Consider this interchange I had recently with a store clerk, which illustrates the broken record technique. I purchased a lamp that worked fine for the first day; but after that, I began to hear some crackling in the socket that left me feeling leery of turning it on any more. I decided, rightfully, to take it back.
Me: “This lamp doesn’t work properly. I think the wiring is defective. I’d like a refund.”
The Store Clerk: “Do you have a sales receipt?”
Me: “No. However you can see by the box that the item was purchased here.”
The Store Clerk: ‘We do not do refunds without receipts.”
Me: “That may be, but I would like my money back. As you are aware, this same model is currently for sale in your shop.”
The Store Clerk: “I can’t do that.”
Me: “I would very much like my money back.”
The Store Clerk: “But we almost never give a refund without a receipt.”
Me: “I really would like my money back.”
The Store Clerk: “Okay, but just this one time only.”
Me: “Thank you.”
The Takeaway: As you can see, there is nothing brilliant going on here. Basically you wear down the other person. You are firm and repetitive. The tone of your voice doesn’t wary. You stay on topic. Does this approach work every time? Nope. But by sticking to a consistent and unwavering demand, you find that in more instances than you may imagine, you get what you want.
3. Try a little “fogging”
This technique is a nicer version of broken record, but includes some of the same ideas. Fogging recognizes that you may care about the other person’s feelings or that the other person may have a valid point or be asking something reasonable of you, but that you would like to decline. The following example illustrates this point:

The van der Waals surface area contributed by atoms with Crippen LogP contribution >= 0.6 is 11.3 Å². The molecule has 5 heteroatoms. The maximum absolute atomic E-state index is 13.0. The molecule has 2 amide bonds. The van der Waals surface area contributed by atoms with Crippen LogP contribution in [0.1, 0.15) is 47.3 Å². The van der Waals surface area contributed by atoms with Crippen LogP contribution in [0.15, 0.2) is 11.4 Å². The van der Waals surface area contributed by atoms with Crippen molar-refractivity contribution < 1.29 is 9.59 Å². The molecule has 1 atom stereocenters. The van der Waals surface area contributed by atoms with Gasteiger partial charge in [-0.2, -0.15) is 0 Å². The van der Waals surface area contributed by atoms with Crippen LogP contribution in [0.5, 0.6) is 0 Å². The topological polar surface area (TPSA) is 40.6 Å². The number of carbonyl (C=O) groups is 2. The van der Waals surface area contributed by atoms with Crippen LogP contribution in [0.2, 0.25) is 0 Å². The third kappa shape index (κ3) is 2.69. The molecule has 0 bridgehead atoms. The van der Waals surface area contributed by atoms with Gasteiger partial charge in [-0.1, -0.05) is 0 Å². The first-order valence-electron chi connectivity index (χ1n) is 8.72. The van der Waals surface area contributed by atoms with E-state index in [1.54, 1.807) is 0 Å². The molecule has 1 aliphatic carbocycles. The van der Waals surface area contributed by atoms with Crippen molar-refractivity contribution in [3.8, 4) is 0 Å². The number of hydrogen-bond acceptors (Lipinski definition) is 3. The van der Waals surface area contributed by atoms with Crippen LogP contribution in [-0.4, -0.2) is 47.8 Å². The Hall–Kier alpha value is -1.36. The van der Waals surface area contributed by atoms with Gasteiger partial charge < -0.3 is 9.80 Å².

You were asked to donate money to a charity that you feel has merit, but you have decided that it is not one that you want to add to your give-to list. The fund-raiser is well-meaning, but persistent. Using the broken record approach seems a little harsh. You opt for fogging:
The fund-raiser: “It’s a great cause. It helps a lot of people.”
You: “I know it is a good cause. I don’t want to donate to another charity at this time.”
The fund-raiser: “You don’t have to give a huge amount. Anything will do.”
You: “I realize that. But I’d rather not make a donation at this time.”
The fund-raiser: “Why don’t I put you down for $30. That’s not an awful lot.”
You: “I know it isn’t. I’m simply not in a position to give a donation of any amount right now. I wish I could, but I can’t.”
The Takeaway: Though it may sound much like the broken record strategy, it is a softer interaction. You are actively listening to the other person, paraphrasing, or feeding back some of what he is saying. You appreciate his point of view, and you may in fact be quite sympathetic; but you still want to stick to your guns. It’s the perfect technique when you are solicited for donations, membership on committees, volunteer positions, or asked for favors that are reasonable, but that you would like to decline.